- #1

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Find the volume of the solid formed when the area between y=√x and y=x^4 is rotated about the line x=2.

I know how to do this when it's rotated about the x and y axes, but I'm not sure how to do it with a different line.

Thank you.

- Thread starter ~angel~
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- #1

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Find the volume of the solid formed when the area between y=√x and y=x^4 is rotated about the line x=2.

I know how to do this when it's rotated about the x and y axes, but I'm not sure how to do it with a different line.

Thank you.

- #2

AKG

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Option 2: Notice why this problem is the same as the problem of finding the volume of the solid formed when the area between y = √(x + 2) and y = (x + 2)

- #3

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Do you mean about the y-axis? If the original problem says to rotate the solid about the line x=2.AKG said:Notice why this problem is the same as [rotating the lines] about the x-axis

- #4

AKG

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Yes, you're right, the y-axis (the line x = 0).

- #5

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Thanks for your help

- #6

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I can't seem to get the answer. I'm using the 2nd method. I'm meant to be rotating about the y-axis, aren't I?

In that case,

x^2=(y^2-2)^2------------- x^2=((y^1/4)-2)^2

=y^4-4y^2+4 --------------= y-(4y1/4)+4

Then you integrate these? The bounds are y=0, y=1. But I end up with completely the wrong answer.

In that case,

x^2=(y^2-2)^2------------- x^2=((y^1/4)-2)^2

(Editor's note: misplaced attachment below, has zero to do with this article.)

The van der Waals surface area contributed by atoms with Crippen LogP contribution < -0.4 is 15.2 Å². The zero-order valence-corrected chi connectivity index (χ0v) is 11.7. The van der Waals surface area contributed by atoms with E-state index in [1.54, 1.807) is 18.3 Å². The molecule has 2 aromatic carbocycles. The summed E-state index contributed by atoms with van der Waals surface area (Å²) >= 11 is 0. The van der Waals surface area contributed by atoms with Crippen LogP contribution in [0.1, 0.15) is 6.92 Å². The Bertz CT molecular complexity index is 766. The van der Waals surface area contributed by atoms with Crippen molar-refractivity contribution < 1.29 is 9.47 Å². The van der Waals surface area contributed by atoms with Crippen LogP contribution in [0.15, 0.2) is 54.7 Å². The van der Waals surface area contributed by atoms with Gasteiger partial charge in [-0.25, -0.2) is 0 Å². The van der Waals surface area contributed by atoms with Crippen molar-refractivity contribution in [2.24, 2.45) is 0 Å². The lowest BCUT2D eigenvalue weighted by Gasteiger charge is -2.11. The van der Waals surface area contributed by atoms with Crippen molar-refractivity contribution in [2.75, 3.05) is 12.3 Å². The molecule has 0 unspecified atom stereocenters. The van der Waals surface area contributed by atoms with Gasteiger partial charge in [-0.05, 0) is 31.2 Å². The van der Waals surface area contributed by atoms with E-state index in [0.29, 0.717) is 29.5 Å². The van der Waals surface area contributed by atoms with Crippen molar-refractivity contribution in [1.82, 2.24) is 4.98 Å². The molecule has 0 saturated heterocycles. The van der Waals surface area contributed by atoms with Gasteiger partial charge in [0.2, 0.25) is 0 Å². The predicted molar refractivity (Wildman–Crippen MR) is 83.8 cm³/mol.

=y^4-4y^2+4 --------------= y-(4y1/4)+4

Then you integrate these? The bounds are y=0, y=1. But I end up with completely the wrong answer.

Last edited:

- #7

TD

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The volume of a solid of revolution, about the y-axis, is the given by:

[tex]\pi \int\limits_a^b {f\left( y \right)^2 dy} [/tex]

- #8

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Shouldn't it be y= 2,1. You can't get a negative answer from those equations.

- #9

TD

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Your expansion isn't really clear to me...

- #10

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When you rearrange [itex]y = (x+2)^4[/itex], you get [itex]x^2 = y-4y^(1/4)+4[/itex]

For the latter, that is the 4th root for the 2nd term.

- #11

TD

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- #12

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[itex]y = (x+2)^4[/itex] is rearranged to [itex]x = y^(1/4)-2[/itex]

Then, [itex][(y^2-2)-(y^(1/4)-2)]^2[/itex]

Then you get [itex]y^4-y^2+y^(1/16)[/itex]

But shouldn't you just integrate from the same bounds because your only changing the values of the x-axis.

- #13

TD

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Using f(x) = h(x) - g(x) doesn't change the area, but it does move it so the volume of the solid of revolution doesn't stay the same. Therefore, it would be indeed better to calculate the entire V of the solid of revolution of h(x) and then substract the one of g(x).

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